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Oncogene. 2007 Sep 27;26(44):6361-71. Epub 2007 Apr 23.

An osteopontin fragment is essential for tumor cell invasion in hepatocellular carcinoma.

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  • 1Laboratory of Human Carcinogenesis, Center for Cancer Research, National Cancer Institute, National Institutes of Health, Bethesda, MD 20892-4258, USA.


Tumor cell invasion is a primary event in the metastatic progression of hepatocellular carcinoma (HCC). Our recent results indicate a concordant elevated expression of osteopontin (OPN) and matrix metalloproteinase-9 (MMP-9) in primary metastatic HCC. This study hypothesizes an MMP-9-directed cleavage of OPN that biologically contributes to HCC metastasis. We found that MMP-9 cleaved OPN into specific fragments in vitro, of which three could be identified by Edman degradation amino-acid sequencing. One of these fragments (OPN-5 kDa, residues 167-210) induced low-metastatic HCC cellular invasion via CD44 receptors, which was effectively blocked by the addition of small peptides within the region of OPN-5 kDa. Increased expression of an OPN splice variant (OPN-c) was associated with clinical metastatic HCC. Overexpression of OPN-c with physiological levels of MMP-9 enhanced cellular invasion and coincided with elevated OPN-5 kDa levels. Our data suggest that an alternative splicing event (OPN-c) promotes extracellular cleavage of OPN by MMP-9, thus releasing a distinct region of OPN (OPN-5 kDa) that is essential for HCC cellular invasion and appears to correlate with metastatic potential. The findings of this study may help to improve advanced-stage HCC prognosis and suggest the utility of small peptides for novel therapies.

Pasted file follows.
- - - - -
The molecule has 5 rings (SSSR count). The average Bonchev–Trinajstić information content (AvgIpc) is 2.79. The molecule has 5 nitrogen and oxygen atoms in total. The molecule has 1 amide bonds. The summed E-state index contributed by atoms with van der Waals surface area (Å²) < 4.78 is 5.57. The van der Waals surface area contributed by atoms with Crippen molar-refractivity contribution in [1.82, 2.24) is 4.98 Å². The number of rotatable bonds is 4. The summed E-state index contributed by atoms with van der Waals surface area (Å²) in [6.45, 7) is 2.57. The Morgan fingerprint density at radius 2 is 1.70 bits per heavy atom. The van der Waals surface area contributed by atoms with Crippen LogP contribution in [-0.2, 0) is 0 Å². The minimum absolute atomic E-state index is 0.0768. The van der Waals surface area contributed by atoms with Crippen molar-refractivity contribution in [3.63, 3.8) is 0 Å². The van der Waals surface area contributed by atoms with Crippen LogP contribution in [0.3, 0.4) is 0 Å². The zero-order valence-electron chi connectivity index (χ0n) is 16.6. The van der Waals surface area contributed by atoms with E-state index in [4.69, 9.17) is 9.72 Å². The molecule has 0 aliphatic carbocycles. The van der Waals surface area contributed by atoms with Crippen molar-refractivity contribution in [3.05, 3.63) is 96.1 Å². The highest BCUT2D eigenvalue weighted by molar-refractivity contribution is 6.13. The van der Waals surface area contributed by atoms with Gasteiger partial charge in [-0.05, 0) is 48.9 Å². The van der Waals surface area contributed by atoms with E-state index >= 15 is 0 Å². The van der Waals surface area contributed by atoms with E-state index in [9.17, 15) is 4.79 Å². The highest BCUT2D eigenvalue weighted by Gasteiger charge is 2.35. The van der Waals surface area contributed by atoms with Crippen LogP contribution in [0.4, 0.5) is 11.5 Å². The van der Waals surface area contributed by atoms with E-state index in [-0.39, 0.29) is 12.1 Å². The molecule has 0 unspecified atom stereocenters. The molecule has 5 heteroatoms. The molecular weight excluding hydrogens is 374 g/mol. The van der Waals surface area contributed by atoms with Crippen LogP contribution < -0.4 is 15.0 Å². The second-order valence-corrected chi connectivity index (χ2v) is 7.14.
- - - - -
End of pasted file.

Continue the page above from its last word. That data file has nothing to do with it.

[PubMed - indexed for MEDLINE]
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